Even though it was not included in the final cut of the movie, a climactic kiss between Jurgens and Oberon was apparently filmed. In the end, a shot of her tear-filled, horrified eyes appears instead, but never one to deny my readers anything, I give you a still photo of the big smooch.
Also apparently snipped from the movie was this encounter with still another unidentified lover, a comparatively young one! Busy gal in this one, our Merle!
This shot is not from the actual movie either, but taken during a break in filming on the sailboat with a rather peckish visitor taking advantage of a snack that must have been available on board.
As soon as I saw this the first time and noticed Richard Rush's name as writer-director I figured I was in for several bits of campy fun. Though he has directed some well-received films including The Stunt Man (1980), it's his side-splitting wreck Color of Night (1994) that endeared him to me. The combination of his hot-house style and the desperate-to-stay-glamorous Oberon is rather irresistible.
Incidentally, no one will ever make me believe that this poster art is of Merle Oberon. I don't know where this picture originated, but it brings Ruth Roman to mind more than Oberon (though I don't believe it's Ruth, either.) I have no idea who it is or why it is on the poster, but it is simply not our girl!
Merle Oberon had been known for years as one of the cinema's most exotically exquisite looking people. (This photo at left is from the colorful 1946 movie Night in Paradise.) Countless photos of her in elaborately-appointed gowns and accessories can be found on the web and in books. Her (long-hidden) mixed race looks lent themselves well to austere, elegant characters.
In real life, she enjoyed fabulous wealth and was often found on best- dressed lists. Though she gave extravagant parties and hobnobbed with many of the rich and famous, she also enjoyed everyday life at her eye-popping home in Mexico. She was in no way going to belittle her image by chopping people up with an axe or screaming in terror as a disembodied head rolled down the steps near her.
No, her final three roles (this movie, then Hotel, 1967, and finally Interval in 1973 – oh, and we can't forget that cameo in 1966's The Oscar!) had her still doing everything possible to look attractive and glamorous. I'm still waiting to see her at the 1973 Academy Awards ceremony in which she presented a special award to The Poseidon Adventure for its special effects, emerging onstage aboard a partial replica of the deck! Can you imagine?!? Ms. Oberon suffered a stroke and passed away in 1979 at age sixty-eight.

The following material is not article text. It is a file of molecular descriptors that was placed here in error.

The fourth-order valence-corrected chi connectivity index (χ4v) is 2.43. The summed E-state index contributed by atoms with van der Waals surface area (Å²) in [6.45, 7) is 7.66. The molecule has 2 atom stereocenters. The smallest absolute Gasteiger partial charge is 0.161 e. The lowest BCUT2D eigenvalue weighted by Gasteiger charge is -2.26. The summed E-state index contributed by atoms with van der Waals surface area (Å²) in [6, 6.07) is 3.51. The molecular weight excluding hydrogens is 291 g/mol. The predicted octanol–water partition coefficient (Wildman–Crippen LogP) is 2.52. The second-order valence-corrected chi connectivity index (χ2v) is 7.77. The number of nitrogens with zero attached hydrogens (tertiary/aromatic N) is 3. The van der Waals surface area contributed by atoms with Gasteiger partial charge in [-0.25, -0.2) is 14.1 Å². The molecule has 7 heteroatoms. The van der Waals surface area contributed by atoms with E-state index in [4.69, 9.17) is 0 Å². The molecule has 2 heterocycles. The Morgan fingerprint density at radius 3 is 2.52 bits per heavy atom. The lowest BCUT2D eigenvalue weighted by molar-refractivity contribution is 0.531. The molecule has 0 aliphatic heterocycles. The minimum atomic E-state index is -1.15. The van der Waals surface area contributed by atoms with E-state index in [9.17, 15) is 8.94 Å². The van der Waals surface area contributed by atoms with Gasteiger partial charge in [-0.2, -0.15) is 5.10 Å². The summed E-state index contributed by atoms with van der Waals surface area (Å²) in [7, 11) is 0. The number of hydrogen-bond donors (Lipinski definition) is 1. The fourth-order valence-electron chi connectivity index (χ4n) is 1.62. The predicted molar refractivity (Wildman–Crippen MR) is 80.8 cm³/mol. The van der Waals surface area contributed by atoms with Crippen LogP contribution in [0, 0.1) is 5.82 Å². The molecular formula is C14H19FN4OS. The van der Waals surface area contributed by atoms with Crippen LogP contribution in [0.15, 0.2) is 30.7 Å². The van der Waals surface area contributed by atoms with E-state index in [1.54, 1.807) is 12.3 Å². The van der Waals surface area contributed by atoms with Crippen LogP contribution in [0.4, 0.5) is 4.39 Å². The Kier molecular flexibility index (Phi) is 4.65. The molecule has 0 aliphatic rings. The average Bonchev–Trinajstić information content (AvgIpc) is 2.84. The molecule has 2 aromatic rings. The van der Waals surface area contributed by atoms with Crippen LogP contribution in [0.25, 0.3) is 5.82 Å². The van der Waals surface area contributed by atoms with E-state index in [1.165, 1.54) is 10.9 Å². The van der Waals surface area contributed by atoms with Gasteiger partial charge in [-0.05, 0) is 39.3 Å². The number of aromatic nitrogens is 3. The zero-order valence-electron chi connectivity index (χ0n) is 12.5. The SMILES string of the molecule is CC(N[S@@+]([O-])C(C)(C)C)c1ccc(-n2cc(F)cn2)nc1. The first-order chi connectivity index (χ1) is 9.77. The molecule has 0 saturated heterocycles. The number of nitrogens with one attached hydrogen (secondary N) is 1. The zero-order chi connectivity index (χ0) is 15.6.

Mr. Cochran only made a few more film and TV appearances after this because he became ill during the filming of Mozambique (1965) and a resultant lung infection killed him while he was sailing with three curvaceous Mexican passengers. They drifted for ten days with his body on board until finally being rescued. Oberon, who'd been his lover during Desire, pressed authorities to look into his death further, but no foul play was ever uncovered. (The photo below is from an earlier excursion, not the one in question, but is eerily prescient!)
Jurgens was a German-born journalist who entered acting at the encouragement of his first wife, who was an actress herself. After being interned in a concentration camp for his anti-Nazi stance, he became an Austrian citizen, eventually continuing a stage career and essaying effective villainous roles on screen (a notable time being The Spy Who Loved Me in 1977.) In 1971's The Mephisto Waltz, he dabbled in apparent incest again, making out with “daughter” Barbara Parkins.
Jurgens was married five times and his third wife, the highly-colorful Eva Bartok, gave birth to a child AFTER their divorce, naming her Deana Jurgens. However, it was later revealed that not only was the child not his (he'd been rendered sterile in a long ago accident), but that the girl was allegedly the offspring of Frank Sinatra! Jurgens died of a heart attack in 1982 at age sixty-six.
The song “Katherine's Theme” is sung over the opening credits by none other than Sammy Davis Jr. Time was, all the fancy romantic movies had lush themes crooned by anyone from Vic Damone to Jack Jones to Frank Sinatra, so it's only natural that Sammy had his turn.
Not everyone is going to be able to comfortably immerse themselves in a movie like Of Love and Desire, but for fans of the colorful, the glossy, the overbaked and for anyone with an affection for either Ms. Oberon or Mr. Cochran, it's a no-brainer. For years it was one of those holy grail films I felt I'd never see (it's never been released on home video), but thankfully Fox Movie Channel unearthed it and airs it from time to time.